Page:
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Mar. 16th, 2009 @ 01:09 pm Putting it together
Current Mood: contemplativecontemplative
I'm curious. I know that Script Frenzy and NaNoWriMo are mostly "practice times" when we get our lazy butts in gear and prove that, yes, we can really write something against a deadline. It's done wonders for me, lemmetellya (I wrote a 100,000-word novel from Jan 14th to Feb 14th, and it was actually good). And I've heard of a lot of people trying to market their work when they're done.

How about you? Are you approaching Screnzy as a chance to get that great idea out and into the world for marketing? Or are you practicing, working against yourself as a personal challenge?

Or are you just goofin' around against a deadline?


A few months back, I decided to take all of my experience watching cheesy horror/monster movies and use it to write a script for Screnzy. The more I think about it, the more I'm torn between 1) writing what I want (and to hell with the marketability of the results) and 2) working hard to make it the funny, audience-friendly movie I think it could be.

(I mean, it couldn't be worse than Boy Eats Girl, could it...)
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lilith70:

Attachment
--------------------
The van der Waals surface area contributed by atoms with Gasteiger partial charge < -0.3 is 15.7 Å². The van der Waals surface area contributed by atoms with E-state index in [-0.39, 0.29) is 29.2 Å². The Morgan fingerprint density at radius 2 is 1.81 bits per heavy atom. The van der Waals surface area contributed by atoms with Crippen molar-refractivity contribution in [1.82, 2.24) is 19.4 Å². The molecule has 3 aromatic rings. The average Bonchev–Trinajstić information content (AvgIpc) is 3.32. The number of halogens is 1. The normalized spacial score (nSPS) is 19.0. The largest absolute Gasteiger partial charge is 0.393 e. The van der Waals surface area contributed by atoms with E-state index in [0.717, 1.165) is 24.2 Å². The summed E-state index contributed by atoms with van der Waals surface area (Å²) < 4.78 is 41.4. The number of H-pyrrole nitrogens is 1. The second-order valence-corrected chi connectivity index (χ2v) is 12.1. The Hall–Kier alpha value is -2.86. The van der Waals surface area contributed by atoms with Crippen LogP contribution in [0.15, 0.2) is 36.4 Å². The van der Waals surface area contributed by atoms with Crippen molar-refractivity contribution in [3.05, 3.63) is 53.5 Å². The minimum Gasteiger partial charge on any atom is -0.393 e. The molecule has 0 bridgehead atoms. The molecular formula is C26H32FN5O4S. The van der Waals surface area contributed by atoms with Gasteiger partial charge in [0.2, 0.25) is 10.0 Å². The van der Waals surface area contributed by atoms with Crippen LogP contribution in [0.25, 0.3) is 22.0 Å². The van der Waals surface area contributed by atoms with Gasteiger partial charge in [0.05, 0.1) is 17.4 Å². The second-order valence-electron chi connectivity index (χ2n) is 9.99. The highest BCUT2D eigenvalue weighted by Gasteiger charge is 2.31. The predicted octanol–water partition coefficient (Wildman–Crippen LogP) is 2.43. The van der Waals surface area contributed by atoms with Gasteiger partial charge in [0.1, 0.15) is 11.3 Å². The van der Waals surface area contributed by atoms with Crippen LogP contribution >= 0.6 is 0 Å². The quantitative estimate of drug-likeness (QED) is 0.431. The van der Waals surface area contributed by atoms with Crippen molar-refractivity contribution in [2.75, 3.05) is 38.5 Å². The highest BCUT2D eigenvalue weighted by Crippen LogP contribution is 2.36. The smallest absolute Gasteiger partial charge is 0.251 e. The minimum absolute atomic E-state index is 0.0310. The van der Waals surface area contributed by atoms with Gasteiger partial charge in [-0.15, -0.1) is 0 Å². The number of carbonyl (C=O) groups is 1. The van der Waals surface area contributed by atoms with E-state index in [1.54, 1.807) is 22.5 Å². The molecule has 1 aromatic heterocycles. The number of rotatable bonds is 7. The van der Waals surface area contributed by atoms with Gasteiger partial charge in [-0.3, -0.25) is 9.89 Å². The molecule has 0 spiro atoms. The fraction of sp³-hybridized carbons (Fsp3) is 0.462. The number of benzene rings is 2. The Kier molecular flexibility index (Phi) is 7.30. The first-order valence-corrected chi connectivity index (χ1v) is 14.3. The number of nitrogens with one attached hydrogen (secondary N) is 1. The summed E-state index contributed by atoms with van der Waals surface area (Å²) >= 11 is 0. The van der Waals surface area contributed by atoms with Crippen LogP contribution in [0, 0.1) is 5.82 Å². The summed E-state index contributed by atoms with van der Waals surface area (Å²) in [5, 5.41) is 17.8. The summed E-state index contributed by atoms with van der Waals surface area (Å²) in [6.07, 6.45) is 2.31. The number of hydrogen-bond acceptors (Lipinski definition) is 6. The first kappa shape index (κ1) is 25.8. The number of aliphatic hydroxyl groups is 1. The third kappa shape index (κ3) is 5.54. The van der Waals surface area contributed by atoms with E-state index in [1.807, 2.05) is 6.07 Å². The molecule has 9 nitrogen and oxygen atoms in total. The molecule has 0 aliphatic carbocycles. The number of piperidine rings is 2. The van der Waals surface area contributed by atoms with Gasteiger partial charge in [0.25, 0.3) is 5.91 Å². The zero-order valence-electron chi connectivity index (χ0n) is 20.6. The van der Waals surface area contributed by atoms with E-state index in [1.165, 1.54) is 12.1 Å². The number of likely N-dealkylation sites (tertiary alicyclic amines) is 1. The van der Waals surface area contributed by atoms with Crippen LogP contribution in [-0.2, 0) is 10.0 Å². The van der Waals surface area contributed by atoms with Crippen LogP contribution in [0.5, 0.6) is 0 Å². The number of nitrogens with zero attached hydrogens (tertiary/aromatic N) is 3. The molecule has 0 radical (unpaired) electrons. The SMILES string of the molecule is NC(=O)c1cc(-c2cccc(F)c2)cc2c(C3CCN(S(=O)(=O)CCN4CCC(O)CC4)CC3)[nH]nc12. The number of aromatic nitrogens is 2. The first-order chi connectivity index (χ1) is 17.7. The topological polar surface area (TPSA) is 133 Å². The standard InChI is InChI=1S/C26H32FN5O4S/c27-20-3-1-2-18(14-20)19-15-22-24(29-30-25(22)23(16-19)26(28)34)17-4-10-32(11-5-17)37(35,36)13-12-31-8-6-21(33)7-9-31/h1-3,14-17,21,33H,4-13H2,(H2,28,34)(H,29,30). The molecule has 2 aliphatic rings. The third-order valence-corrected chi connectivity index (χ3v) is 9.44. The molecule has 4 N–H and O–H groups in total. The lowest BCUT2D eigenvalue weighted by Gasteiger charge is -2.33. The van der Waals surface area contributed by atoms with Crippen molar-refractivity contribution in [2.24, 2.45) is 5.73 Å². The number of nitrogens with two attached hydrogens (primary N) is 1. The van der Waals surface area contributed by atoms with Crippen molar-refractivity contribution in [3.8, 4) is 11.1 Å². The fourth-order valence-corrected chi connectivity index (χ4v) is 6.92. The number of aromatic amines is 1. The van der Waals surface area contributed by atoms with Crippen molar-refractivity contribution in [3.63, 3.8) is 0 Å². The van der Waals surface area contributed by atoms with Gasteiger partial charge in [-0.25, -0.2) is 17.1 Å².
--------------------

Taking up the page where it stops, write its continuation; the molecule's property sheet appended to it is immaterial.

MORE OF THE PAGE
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From:karalianne
Date:March 16th, 2009 07:32 pm (UTC)
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I use both events as a way to get me writing and to try new things/ideas.

Last year, I started (not finished yet) a SF movie based on a concept album by one of my favourite Christian musicians (Eric Champion - if you have no idea who he is, that's fine; most Christians don't even know who he is). This year, I'm writing a graphic novel that combines my passion for disability rights with my love of the X-Men. Still working out the plot in my head, but I'm looking forward to writing this story! :)

I use NaNoWriMo to write YA novels. It's a series about adolescents with disabilities, who all attend the same school. 2006 was the first one and 2008 was the second. 2007 was a disaster because I didn't write another book in the series. :)

I'm working towards getting them all ready for publication/production; have a plan and everything.

For you, why does there have to be a difference between what you want and what would sell? I think you should write what you want and then edit it to make it funny and audience-friendly. It might end up being funny and audience-friendly anyway. :)
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From:lilith70
Date:March 16th, 2009 07:45 pm (UTC)
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I think because I tend to leave out elements that people expect from horror movies (gratuitous sex scenes) in lieu of elements that I enjoy (mostly topical humor, like making jokes about herpetologists).

I run into that problem with novels, too. I like addressing adult-level concepts, but getting even slightly porno just feels... silly to me, I guess.
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From:karalianne